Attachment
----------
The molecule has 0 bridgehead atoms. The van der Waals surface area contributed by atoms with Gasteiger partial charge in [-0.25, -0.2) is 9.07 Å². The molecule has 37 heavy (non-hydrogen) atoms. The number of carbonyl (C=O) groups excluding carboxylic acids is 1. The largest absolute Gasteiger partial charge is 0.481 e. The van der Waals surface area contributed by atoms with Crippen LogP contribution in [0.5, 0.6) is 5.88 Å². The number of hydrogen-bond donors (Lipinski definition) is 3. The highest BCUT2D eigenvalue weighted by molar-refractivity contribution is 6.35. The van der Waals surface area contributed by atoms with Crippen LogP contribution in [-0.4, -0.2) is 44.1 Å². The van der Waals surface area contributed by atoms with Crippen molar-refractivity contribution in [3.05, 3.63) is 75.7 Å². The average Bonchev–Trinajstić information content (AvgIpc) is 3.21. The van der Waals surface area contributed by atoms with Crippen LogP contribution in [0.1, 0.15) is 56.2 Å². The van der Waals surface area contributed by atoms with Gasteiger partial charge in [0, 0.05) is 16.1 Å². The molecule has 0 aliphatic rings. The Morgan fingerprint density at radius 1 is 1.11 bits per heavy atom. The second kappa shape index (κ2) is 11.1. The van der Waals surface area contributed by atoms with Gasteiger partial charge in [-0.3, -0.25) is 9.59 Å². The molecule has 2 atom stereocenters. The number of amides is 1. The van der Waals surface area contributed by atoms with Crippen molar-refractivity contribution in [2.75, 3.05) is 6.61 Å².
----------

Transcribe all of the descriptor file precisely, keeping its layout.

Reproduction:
The molecule has 0 bridgehead atoms. The van der Waals surface area contributed by atoms with Gasteiger partial charge in [-0.25, -0.2) is 9.07 Å². The molecule has 37 heavy (non-hydrogen) atoms. The number of carbonyl (C=O) groups excluding carboxylic acids is 1. The largest absolute Gasteiger partial charge is 0.481 e. The van der Waals surface area contributed by atoms with Crippen LogP contribution in [0.5, 0.6) is 5.88 Å². The number of hydrogen-bond donors (Lipinski definition) is 3. The highest BCUT2D eigenvalue weighted by molar-refractivity contribution is 6.35. The van der Waals surface area contributed by atoms with Crippen LogP contribution in [-0.4, -0.2) is 44.1 Å². The van der Waals surface area contributed by atoms with Crippen molar-refractivity contribution in [3.05, 3.63) is 75.7 Å². The average Bonchev–Trinajstić information content (AvgIpc) is 3.21. The van der Waals surface area contributed by atoms with Crippen LogP contribution in [0.1, 0.15) is 56.2 Å². The van der Waals surface area contributed by atoms with Gasteiger partial charge in [0, 0.05) is 16.1 Å². The molecule has 0 aliphatic rings. The Morgan fingerprint density at radius 1 is 1.11 bits per heavy atom. The second kappa shape index (κ2) is 11.1. The van der Waals surface area contributed by atoms with Gasteiger partial charge in [-0.3, -0.25) is 9.59 Å². The molecule has 2 atom stereocenters. The number of amides is 1. The van der Waals surface area contributed by atoms with Crippen molar-refractivity contribution in [2.75, 3.05) is 6.61 Å².